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French Question Words: Who, What, When, Where, Why

As with any language, asking questions is an essential part of communication in French. To effectively form questions, it's important to be familiar with the French question words, which are used to inquire about specific information. While we aim to cover these topics more thoroughly with our French classes, in this article, we'll explore the commonly used French question words for who, what, when, where, and why. 

who what when where why in french

1. Who - Qui

The French word for "who" is "qui." It is used to ask about a person or people.

Example sentences:

Asking about the subject of a sentence:


Qui mange la pomme ? (Who is eating the apple?)

Asking about the object of a sentence:

Tu connais la fille qui habite à Paris ? (Do you know the girl who lives in Paris?)

Asking about the subject of a relative clause:

L'homme qui a gagné est très heureux. (The man who won is very happy.)

Asking about people in general:

Qui aime les légumes ? (Who likes vegetables?)

Asking about a person's identity or role:

Qui est cet homme ? (Who is this man?)

Qui est le président de la France ? (Who is the president of France?)

In these cases, "qui" is used to inquire about the identity of a person or people involved in the action or to specify a particular person among a group.

2. What - Qu'est-ce que / Quoi

The French word for "what" can be expressed in two ways: "qu'est-ce que" or "quoi." Both forms are used to ask about objects, ideas, activities, and more.

Qu'est-ce que:

Examples:

  1. Qu'est-ce que tu manges ? (What are you eating?)
  2. Qu'est-ce que c'est ? (What is it?)

Quoi:

Examples:

  1. Tu manges quoi ? (What are you eating?)
  2. C'est quoi ? (What is it?)
  3. Tu veux quoi ? (What do you want?)

In summary, "qu'est-ce que" is a bit more formal and used in written or formal spoken language, while "quoi" is informal and commonly used in everyday conversations. Both can be used to ask "what," but the choice between them depends on the context and level of formality.

3. When - Quand

In French, the word "quand" is equivalent to the English word "when." You use "quand" to ask about or express a specific time or moment in the following situations:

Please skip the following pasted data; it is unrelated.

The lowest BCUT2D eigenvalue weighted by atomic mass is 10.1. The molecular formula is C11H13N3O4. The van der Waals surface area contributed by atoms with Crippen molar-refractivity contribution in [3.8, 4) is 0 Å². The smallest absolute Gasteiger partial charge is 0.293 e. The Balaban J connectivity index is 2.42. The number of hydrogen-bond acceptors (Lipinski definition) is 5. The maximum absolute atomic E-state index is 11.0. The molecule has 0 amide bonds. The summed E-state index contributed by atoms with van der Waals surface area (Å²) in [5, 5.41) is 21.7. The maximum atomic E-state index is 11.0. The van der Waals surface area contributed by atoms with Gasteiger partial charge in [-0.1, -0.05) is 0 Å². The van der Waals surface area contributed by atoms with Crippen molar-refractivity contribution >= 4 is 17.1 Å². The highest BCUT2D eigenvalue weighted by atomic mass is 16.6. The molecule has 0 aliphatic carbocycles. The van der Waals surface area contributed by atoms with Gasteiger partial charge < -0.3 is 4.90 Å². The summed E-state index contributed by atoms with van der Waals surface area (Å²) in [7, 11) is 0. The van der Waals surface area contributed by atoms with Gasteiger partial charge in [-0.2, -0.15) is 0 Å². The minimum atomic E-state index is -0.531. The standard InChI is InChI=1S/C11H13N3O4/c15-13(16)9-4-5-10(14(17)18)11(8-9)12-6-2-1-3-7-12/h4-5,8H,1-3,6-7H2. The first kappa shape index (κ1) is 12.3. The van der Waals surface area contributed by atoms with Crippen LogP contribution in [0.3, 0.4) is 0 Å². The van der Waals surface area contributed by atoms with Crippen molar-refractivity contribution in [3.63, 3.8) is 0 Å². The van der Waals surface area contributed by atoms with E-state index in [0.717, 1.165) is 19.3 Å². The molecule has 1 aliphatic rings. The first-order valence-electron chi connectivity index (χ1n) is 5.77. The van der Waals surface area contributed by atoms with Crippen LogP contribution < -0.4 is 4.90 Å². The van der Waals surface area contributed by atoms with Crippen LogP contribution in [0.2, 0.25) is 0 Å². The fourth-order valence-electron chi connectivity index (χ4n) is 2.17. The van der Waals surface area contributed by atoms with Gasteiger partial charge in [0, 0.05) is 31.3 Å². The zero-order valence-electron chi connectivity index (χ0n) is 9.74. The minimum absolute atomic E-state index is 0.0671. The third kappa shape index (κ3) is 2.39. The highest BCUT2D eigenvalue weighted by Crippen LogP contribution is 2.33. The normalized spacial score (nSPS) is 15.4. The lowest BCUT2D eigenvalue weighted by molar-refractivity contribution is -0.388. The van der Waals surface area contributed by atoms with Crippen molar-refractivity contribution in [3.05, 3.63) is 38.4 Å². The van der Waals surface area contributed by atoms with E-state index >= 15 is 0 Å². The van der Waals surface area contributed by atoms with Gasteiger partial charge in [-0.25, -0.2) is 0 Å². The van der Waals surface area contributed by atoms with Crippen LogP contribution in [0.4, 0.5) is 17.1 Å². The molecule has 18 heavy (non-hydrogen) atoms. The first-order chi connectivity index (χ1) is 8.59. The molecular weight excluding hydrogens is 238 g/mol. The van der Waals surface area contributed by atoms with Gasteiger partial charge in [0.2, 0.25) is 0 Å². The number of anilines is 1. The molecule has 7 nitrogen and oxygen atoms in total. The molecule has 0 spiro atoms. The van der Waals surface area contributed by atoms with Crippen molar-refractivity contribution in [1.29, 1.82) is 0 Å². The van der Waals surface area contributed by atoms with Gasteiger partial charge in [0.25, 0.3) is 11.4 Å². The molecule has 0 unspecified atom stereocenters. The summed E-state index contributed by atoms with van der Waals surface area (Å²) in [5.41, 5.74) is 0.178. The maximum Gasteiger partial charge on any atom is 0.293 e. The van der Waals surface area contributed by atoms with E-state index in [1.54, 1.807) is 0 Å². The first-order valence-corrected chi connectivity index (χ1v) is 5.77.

Asking about a specific time or moment:

  1. Quand est-ce que tu viens ? (When are you coming?)
  2. Quand est ton anniversaire ? (When is your birthday?)

Asking about a general time or frequency:

  1. Tu fais du sport, mais quand ? (You do sports, but when?)
  2. Quand est-ce que tu étudies habituellement ? (When do you usually study?)

In relative clauses to specify a time or moment:

  1. Le jour quand il est né, il pleuvait. (The day when he was born, it was raining.)

Expressing a point in time or a period:

  1. Je t'attends à 18 heures. C'est quand tu devrais arriver. (I'm waiting for you at 6 p.m. That's when you should arrive.)


In all of these situations, "quand" is used to inquire about or specify a particular time or moment, making it equivalent to the English word "when."

4. Where - Où

In French, the word "où" is equivalent to the English word "where." You use "où" to ask about or express a specific location or place in the following situations:

Asking about a specific location or place:

  1. Où habites-tu ? (Where do you live?)
  2. Où est la gare ? (Where is the train station?)

Asking about the location of objects or people:

  1. Où sont mes clés ? (Where are my keys?)
  2. Où est ma mère ? (Where is my mother?)

Asking about the location of an event or action:

  1. Où se déroule la fête ? (Where is the party taking place?)
  2. Où travailles-tu ? (Where do you work?)

Expressing a location or place in statements:

  1. Le musée est là où nous avons commencé notre voyage. (The museum is where we started our journey.)
  2. C'est l'endroit où j'ai perdu mon téléphone. (It's the place where I lost my phone.)


In these situations, "où" is used to inquire about or specify a particular location or place, making it equivalent to the English word "where."

5. Why - Pourquoi

In French, the word "pourquoi" is equivalent to the English word "why." You use "pourquoi" to ask about the reasons or causes behind something or to express the motive for an action in the following situations:

Asking for a reason or cause:

  1. Pourquoi es-tu en retard ? (Why are you late?)
  2. Pourquoi pleut-il autant aujourd'hui ? (Why is it raining so much today?)

Asking for an explanation or justification:

  1. Pourquoi as-tu fait ça ? (Why did you do that?)
  2. Pourquoi il n'est pas venu à la fête ? (Why didn't he come to the party?)

Expressing a motive or reason for an action:

  1. J'étudie le français parce que j'aime la langue. (I study French because I love the language.)

In these situations, "pourquoi" is used to inquire about or express the reasons or motives behind an event, action, or situation, making it equivalent to the English word "why."

By familiarizing yourself with these essential French question words, you will be able to confidently ask and understand questions in French. Remember to pay attention to proper pronunciation and intonation to ensure clear communication. Practice using these words in different contexts to improve your overall fluency. Bonne chance! (Good luck!)


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